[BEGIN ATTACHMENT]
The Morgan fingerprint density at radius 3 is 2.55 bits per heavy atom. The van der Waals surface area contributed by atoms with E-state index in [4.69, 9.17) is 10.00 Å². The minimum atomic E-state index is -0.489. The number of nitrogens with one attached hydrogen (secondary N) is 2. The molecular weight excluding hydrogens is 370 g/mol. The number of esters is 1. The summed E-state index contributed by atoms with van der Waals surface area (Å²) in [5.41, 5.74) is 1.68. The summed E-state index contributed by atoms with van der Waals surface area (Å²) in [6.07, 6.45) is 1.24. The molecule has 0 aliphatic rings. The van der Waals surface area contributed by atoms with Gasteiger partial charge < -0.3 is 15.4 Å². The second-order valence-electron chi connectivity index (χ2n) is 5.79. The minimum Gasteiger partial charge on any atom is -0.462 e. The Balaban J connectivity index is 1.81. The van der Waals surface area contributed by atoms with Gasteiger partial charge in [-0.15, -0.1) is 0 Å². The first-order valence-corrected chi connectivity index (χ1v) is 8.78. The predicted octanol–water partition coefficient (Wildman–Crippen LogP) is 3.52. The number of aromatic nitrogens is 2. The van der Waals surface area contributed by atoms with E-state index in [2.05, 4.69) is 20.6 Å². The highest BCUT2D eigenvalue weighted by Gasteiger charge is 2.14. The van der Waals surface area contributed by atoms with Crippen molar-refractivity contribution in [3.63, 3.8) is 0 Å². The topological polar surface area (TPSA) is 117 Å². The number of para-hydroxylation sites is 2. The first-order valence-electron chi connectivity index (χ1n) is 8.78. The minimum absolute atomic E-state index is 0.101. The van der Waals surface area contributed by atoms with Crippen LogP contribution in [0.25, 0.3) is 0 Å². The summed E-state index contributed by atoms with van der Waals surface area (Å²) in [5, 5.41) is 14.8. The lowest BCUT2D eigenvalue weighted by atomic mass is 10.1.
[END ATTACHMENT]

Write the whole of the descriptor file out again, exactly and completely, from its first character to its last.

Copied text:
The Morgan fingerprint density at radius 3 is 2.55 bits per heavy atom. The van der Waals surface area contributed by atoms with E-state index in [4.69, 9.17) is 10.00 Å². The minimum atomic E-state index is -0.489. The number of nitrogens with one attached hydrogen (secondary N) is 2. The molecular weight excluding hydrogens is 370 g/mol. The number of esters is 1. The summed E-state index contributed by atoms with van der Waals surface area (Å²) in [5.41, 5.74) is 1.68. The summed E-state index contributed by atoms with van der Waals surface area (Å²) in [6.07, 6.45) is 1.24. The molecule has 0 aliphatic rings. The van der Waals surface area contributed by atoms with Gasteiger partial charge < -0.3 is 15.4 Å². The second-order valence-electron chi connectivity index (χ2n) is 5.79. The minimum Gasteiger partial charge on any atom is -0.462 e. The Balaban J connectivity index is 1.81. The van der Waals surface area contributed by atoms with Gasteiger partial charge in [-0.15, -0.1) is 0 Å². The first-order valence-corrected chi connectivity index (χ1v) is 8.78. The predicted octanol–water partition coefficient (Wildman–Crippen LogP) is 3.52. The number of aromatic nitrogens is 2. The van der Waals surface area contributed by atoms with E-state index in [2.05, 4.69) is 20.6 Å². The highest BCUT2D eigenvalue weighted by Gasteiger charge is 2.14. The van der Waals surface area contributed by atoms with Crippen molar-refractivity contribution in [3.63, 3.8) is 0 Å². The topological polar surface area (TPSA) is 117 Å². The number of para-hydroxylation sites is 2. The first-order valence-electron chi connectivity index (χ1n) is 8.78. The minimum absolute atomic E-state index is 0.101. The van der Waals surface area contributed by atoms with Crippen LogP contribution in [0.25, 0.3) is 0 Å². The summed E-state index contributed by atoms with van der Waals surface area (Å²) in [5, 5.41) is 14.8. The lowest BCUT2D eigenvalue weighted by atomic mass is 10.1.